“A rifle shot was heard by me; a loud blast, close by.”  “When the noise of the shot was heard, the motorcade slowed to what seemed to me a complete stop (though it could have been a near stop).”  “After the third shot was fired, but only after the third shot was fired, the cavalcade speeded up, gained speed rapidly, and roared away to the Parkland hospital.”  “I heard three shots and no more.  All seemed to come from my right rear.  I saw people fall to the ground on the embankment to our right, at about the time of or after the second shot, but before the cavalcade started up and raced away.”  “Due to the second car, with the secret service men standing on steps on the sides of it, I could not see what was happening in the presidential car during the shooting itself.  Some of the secret service men looked backward and to the right, in the general direction from which the rifle explosions seemed to come.  After the shooting, one of the secret service men sitting down in the car in front of us pulled out an automatic rifle or weapon and looked backward.  However, all of the secret service men seemed to me to respond very slowly, with no more than a puzzled look.  In fact, until the automatic weapon was uncovered, I had been lulled into a sense of false hope for the president’s safety, by the lack of motion, excitement, or apparent visible knowledge by the secret service men, that anything so dreadful was happening.  Knowing of the training that combat infantrymen and marines receive, I am amazed at the lack of instantaneous response by the Secret Service, when the rifle fire began.  I make this statement in this paragraph reluctantly, not to add to the anguish of anyone, but it is my firm opinion, and I write it out in the hope that it might be of service in the better protection of our presidents in the future.  After we went under the under pass, on the upward slope I could see over the heads of the occupants of the second car (Secret Service car) and could see an agent lying across the back or trunk of the presidential car, with his feet to the right side of the car, his head at the left side.  He beat the back of the car with one hand, his face contorted by grief, anguish, and despair, and I knew from that instant that some terrible loss had been suffered.  On arrival at the hospital, I told newsmen that three rifle shots had been fired.  There was then no doubt in my mind that the shots were rifle shots, and I had neither then or now any doubts that any other shots were fired.  In my opinion only three shots were fired.”  – July 10, 1964."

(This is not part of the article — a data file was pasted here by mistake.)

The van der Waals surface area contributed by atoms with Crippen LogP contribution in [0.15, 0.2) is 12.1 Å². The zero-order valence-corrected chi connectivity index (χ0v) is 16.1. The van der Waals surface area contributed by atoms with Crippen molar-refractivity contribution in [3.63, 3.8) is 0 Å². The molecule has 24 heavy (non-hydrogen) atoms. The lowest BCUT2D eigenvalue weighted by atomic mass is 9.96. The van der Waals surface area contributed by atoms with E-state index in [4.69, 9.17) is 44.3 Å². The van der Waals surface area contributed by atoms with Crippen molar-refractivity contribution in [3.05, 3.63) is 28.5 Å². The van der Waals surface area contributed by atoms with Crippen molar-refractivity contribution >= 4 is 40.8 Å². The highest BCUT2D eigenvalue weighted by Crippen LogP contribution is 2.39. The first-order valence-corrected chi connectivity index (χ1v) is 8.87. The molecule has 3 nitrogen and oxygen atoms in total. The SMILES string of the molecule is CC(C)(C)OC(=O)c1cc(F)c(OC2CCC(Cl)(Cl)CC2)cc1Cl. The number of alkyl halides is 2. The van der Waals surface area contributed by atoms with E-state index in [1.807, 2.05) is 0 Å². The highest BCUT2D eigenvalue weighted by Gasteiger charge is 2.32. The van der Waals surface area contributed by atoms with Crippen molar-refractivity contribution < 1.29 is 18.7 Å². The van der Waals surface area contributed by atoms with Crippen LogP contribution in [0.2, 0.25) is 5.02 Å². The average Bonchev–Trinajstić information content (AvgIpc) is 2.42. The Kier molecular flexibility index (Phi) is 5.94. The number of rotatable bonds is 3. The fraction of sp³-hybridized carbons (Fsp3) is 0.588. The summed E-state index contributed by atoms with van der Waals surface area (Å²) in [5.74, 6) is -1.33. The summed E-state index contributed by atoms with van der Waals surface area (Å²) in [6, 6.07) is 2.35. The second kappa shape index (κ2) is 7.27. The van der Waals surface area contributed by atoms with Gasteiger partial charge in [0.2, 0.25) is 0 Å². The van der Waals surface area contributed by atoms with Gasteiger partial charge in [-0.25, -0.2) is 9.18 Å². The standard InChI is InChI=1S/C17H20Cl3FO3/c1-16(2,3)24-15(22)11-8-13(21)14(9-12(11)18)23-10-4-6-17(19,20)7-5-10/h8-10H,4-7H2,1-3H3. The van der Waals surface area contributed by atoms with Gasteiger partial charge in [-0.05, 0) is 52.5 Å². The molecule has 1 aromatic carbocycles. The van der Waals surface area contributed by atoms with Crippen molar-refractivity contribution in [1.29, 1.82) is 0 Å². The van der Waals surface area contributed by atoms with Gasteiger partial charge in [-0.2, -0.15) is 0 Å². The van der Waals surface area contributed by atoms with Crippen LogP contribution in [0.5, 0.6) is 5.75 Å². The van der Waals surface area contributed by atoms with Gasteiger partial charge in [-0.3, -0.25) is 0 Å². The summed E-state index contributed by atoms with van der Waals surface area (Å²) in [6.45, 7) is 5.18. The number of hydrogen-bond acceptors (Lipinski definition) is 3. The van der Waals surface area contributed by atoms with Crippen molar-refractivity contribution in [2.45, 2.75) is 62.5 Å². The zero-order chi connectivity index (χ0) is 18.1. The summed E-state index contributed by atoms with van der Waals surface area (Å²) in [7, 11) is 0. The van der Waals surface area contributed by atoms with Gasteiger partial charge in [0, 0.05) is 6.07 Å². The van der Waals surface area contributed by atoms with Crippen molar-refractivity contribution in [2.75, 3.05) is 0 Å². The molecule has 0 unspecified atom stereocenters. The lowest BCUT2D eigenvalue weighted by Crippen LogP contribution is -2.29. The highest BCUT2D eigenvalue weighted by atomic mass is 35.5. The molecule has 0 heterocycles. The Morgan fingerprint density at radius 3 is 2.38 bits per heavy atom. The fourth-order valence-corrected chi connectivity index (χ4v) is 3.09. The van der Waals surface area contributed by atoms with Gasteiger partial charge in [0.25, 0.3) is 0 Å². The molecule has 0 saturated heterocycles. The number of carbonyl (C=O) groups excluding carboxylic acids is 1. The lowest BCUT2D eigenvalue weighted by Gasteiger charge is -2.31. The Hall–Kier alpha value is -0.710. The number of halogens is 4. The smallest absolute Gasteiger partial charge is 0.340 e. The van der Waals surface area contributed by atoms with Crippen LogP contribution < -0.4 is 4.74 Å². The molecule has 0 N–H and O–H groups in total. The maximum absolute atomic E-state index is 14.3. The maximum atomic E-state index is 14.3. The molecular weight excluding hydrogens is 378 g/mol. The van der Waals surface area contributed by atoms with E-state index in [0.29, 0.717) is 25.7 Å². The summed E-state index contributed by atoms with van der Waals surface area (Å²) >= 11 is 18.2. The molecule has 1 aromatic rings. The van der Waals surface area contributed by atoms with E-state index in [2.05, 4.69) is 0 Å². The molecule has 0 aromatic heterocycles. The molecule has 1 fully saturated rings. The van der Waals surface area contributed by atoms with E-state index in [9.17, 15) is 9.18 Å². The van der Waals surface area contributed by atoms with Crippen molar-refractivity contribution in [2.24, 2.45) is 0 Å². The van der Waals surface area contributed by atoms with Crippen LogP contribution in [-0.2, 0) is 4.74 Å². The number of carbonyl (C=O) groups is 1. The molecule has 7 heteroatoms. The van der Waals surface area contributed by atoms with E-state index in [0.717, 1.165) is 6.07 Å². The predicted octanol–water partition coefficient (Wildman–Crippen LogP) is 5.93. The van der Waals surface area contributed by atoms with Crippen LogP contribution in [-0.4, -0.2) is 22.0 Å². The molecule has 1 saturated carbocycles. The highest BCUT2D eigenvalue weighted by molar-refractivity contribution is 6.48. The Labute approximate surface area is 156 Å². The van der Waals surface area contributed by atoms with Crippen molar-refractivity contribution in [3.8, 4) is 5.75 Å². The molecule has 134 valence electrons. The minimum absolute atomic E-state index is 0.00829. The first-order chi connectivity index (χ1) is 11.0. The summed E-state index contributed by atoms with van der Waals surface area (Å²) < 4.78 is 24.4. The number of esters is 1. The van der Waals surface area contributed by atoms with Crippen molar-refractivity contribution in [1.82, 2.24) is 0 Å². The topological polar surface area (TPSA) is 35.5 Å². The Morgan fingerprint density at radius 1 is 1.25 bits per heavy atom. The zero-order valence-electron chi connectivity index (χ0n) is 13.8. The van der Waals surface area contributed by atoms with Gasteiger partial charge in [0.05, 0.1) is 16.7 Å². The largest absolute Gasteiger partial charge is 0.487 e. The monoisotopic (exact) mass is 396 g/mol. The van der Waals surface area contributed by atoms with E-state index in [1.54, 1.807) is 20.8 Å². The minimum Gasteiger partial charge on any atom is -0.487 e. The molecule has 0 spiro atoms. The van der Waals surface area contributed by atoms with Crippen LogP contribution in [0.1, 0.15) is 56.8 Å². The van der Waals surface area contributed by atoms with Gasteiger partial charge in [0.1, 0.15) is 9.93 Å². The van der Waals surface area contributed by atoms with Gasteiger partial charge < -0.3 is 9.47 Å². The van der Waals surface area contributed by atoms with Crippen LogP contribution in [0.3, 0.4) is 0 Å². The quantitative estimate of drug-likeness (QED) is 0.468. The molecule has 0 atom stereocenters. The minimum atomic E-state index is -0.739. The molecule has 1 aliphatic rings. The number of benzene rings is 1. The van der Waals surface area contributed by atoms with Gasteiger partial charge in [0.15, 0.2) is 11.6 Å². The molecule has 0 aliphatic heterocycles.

By John Leo Keenan 

Edited by Chris Barnard
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Previous content deleted because while skimming over the first few paragraphs of the article, I mistakenly concluded that it was arguing for the lone-gunman position. I goofed!

Edited by Michael Griffith
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9 minutes ago, Joseph Backes said:

Only MIcheal Griffith could read that Lew Rockwell article and think it supports the WC, lone gunman story. 

"Only Michael Griffith could. . .." Wow, that's rather rude.

Anyway, yes, I confess that I jumped to conclusions about the article when I read the following statements as I skimmed over the article:

          "Where should one start?  No shots came from the grassy knoll."


          "Regarding the notion of shots originating from the grassy knoll location, it’s illogical to say some shot came from there while also saying Lee Harvey Oswald was a patsy."

I stopped reading after I read the second statement, which obviously was a mistake on my part.

So I happily stand corrected. 


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Unrelated to the theory of the shots of the author, but why call Ruby by his birth name, Rubenstein, instead of by his legal name since 1947 when he legally changed it to Ruby and went by that name to everyone thereafter?

Edited by Greg Doudna
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On 5/9/2023 at 12:47 PM, Joseph Backes said:

Who the F is John Leo Keenan? Regardless, folks, don't waste your time with this.  There's too much work to do.  Read the documents. 

Welcome to my Blog.
For your review, I have posted here four articles which I translated from English to Spanish, and I have placed the original English text below every translated paragraph. The title list is on the left side column. The areas I'm more knowledgeable in are economics, business terminology and finance, I'm fully equipped to do legal, medical and technical translations; I also translate general literature in a topnotch fashion, as demonstrated below, and I'm open to any kind of translation assignment. I have lived in Bolivia for more than 20 years, most of my life. I was born in the United States and lived there many years also, about 16. I hold a B.A. in economics from San Diego State University.
Curriculum Vitae available upon request.
John Leo Keenan